Undergraduate Program

Chelsea Pree takes notes during University of Montana professor Daisy Rooks' social stratification course.

Prospective students

What is sociology?

Sociology analyzes human society. As a discipline, it systematically investigates how people are influenced by social structures and social forces. To study sociology is to consider the profound impact of institutions like education, the family, government, religion, and the economy.

Sociologists conduct research and develop theory that identifies the causes of social problems such as crime, violence, divorce, poverty, prejudice, and racial and gender inequalities.

A Bachelor’s in sociology from UM provides students with the base of knowledge necessary for understanding society, social processes, social organizations, and social inequality in a changing world.

Study sociology if you would like to...

  • Explore the dynamics and issues that affect broad swaths of American society.
  • Enjoy vibrant class discussions--students are ideologically diverse, and professors are skilled at navigating complex, emotionally charged topics.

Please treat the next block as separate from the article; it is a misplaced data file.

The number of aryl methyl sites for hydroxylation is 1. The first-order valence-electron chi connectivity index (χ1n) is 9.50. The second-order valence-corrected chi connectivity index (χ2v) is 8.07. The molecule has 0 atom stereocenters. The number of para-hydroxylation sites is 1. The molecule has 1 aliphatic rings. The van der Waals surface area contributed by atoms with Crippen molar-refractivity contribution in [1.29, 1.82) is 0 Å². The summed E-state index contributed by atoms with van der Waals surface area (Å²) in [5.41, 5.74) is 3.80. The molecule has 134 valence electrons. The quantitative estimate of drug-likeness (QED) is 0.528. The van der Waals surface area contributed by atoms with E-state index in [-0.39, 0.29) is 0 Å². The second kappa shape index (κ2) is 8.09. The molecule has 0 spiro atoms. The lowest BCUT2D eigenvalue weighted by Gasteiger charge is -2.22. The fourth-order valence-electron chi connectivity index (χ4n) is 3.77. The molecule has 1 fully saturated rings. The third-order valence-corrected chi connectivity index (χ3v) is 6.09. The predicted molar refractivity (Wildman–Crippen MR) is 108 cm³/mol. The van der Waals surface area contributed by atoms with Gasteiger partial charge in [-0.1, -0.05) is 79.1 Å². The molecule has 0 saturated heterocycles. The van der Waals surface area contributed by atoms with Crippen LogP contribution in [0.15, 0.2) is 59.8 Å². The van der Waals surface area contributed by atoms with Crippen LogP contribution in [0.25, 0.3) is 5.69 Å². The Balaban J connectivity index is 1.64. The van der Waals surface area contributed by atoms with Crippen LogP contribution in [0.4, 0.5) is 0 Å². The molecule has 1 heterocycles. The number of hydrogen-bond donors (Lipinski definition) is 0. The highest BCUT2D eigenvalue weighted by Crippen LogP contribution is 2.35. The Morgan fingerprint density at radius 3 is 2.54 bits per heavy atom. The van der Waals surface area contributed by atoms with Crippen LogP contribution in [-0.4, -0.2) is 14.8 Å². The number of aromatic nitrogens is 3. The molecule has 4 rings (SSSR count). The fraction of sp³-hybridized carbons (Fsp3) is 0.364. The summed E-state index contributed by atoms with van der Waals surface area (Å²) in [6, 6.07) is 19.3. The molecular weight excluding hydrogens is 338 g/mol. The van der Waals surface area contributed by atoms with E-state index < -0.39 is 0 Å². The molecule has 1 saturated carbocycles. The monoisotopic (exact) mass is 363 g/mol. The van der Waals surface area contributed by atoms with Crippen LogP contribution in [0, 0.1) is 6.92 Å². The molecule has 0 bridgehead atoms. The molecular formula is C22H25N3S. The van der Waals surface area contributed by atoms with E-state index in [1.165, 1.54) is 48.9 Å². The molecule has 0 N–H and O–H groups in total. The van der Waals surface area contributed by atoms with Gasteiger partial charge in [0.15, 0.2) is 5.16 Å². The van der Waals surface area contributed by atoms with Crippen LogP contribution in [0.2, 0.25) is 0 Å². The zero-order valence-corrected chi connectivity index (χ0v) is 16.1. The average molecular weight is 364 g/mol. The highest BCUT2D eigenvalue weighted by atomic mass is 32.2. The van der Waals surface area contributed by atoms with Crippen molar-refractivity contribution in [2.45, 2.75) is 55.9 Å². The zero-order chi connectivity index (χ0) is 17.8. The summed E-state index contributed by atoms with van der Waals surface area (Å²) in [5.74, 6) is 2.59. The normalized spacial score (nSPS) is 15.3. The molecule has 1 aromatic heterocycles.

• Learn about the causes and consequences of structural inequality.
  • Take courses with a broad array peers, including large numbers of first-generation, non-traditional, or low-income students and many parents, veterans, and student athletes.
  • Develop a strong foundation in data collection and analysis.
  • Strengthen your critical thinking skills and broaden your global perspective.
  • Connect theory to research and coursework to internships.
  • Study with faculty who contribute to the community. Many of them conduct research at organizations such as the Montana Board of Crime Control, Salish Kootenai College, the Montana Domestic Violence Fatality Review Commission, and the Montana District of U.S. Probation and Pretrial Services.

Potential careers

  • Counseling/social services
  • Non-profit work
  • Sales/marketing
  • Teaching
  • Law/legal services
  • Policy making and planning
  • Social science research
  • Judicial system work, from parole to jails to policing

Resources on Potential Careers

Major options and requirements